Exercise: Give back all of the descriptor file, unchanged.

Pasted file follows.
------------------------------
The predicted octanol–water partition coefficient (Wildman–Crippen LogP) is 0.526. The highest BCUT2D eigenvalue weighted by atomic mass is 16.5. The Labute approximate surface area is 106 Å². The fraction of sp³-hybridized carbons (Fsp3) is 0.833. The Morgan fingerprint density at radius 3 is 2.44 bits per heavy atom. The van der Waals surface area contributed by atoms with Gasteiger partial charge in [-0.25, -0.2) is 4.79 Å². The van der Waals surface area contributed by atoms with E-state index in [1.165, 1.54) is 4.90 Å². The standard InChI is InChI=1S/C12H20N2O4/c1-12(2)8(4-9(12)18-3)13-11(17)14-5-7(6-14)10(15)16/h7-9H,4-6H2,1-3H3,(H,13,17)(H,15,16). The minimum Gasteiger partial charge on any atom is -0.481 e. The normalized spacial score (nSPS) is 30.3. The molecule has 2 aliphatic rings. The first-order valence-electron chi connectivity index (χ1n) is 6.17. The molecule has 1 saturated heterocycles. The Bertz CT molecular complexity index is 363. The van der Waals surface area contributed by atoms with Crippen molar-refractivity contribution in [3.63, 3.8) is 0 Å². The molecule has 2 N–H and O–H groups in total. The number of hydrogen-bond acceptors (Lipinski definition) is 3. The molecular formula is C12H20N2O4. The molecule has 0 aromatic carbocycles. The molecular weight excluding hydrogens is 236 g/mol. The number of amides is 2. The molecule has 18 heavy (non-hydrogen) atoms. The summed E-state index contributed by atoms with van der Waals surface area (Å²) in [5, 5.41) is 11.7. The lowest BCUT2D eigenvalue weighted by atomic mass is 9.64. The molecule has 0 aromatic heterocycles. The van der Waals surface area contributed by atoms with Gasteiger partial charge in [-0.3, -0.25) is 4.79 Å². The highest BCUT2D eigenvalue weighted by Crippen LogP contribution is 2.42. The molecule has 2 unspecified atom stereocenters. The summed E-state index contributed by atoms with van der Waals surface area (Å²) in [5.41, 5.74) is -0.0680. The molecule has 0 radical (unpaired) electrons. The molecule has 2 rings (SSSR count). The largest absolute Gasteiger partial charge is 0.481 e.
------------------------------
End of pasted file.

The predicted octanol–water partition coefficient (Wildman–Crippen LogP) is 0.526. The highest BCUT2D eigenvalue weighted by atomic mass is 16.5. The Labute approximate surface area is 106 Å². The fraction of sp³-hybridized carbons (Fsp3) is 0.833. The Morgan fingerprint density at radius 3 is 2.44 bits per heavy atom. The van der Waals surface area contributed by atoms with Gasteiger partial charge in [-0.25, -0.2) is 4.79 Å². The van der Waals surface area contributed by atoms with E-state index in [1.165, 1.54) is 4.90 Å². The standard InChI is InChI=1S/C12H20N2O4/c1-12(2)8(4-9(12)18-3)13-11(17)14-5-7(6-14)10(15)16/h7-9H,4-6H2,1-3H3,(H,13,17)(H,15,16). The minimum Gasteiger partial charge on any atom is -0.481 e. The normalized spacial score (nSPS) is 30.3. The molecule has 2 aliphatic rings. The first-order valence-electron chi connectivity index (χ1n) is 6.17. The molecule has 1 saturated heterocycles. The Bertz CT molecular complexity index is 363. The van der Waals surface area contributed by atoms with Crippen molar-refractivity contribution in [3.63, 3.8) is 0 Å². The molecule has 2 N–H and O–H groups in total. The number of hydrogen-bond acceptors (Lipinski definition) is 3. The molecular formula is C12H20N2O4. The molecule has 0 aromatic carbocycles. The molecular weight excluding hydrogens is 236 g/mol. The number of amides is 2. The molecule has 18 heavy (non-hydrogen) atoms. The summed E-state index contributed by atoms with van der Waals surface area (Å²) in [5, 5.41) is 11.7. The lowest BCUT2D eigenvalue weighted by atomic mass is 9.64. The molecule has 0 aromatic heterocycles. The van der Waals surface area contributed by atoms with Gasteiger partial charge in [-0.3, -0.25) is 4.79 Å². The highest BCUT2D eigenvalue weighted by Crippen LogP contribution is 2.42. The molecule has 2 unspecified atom stereocenters. The summed E-state index contributed by atoms with van der Waals surface area (Å²) in [5.41, 5.74) is -0.0680. The molecule has 0 radical (unpaired) electrons. The molecule has 2 rings (SSSR count). The largest absolute Gasteiger partial charge is 0.481 e.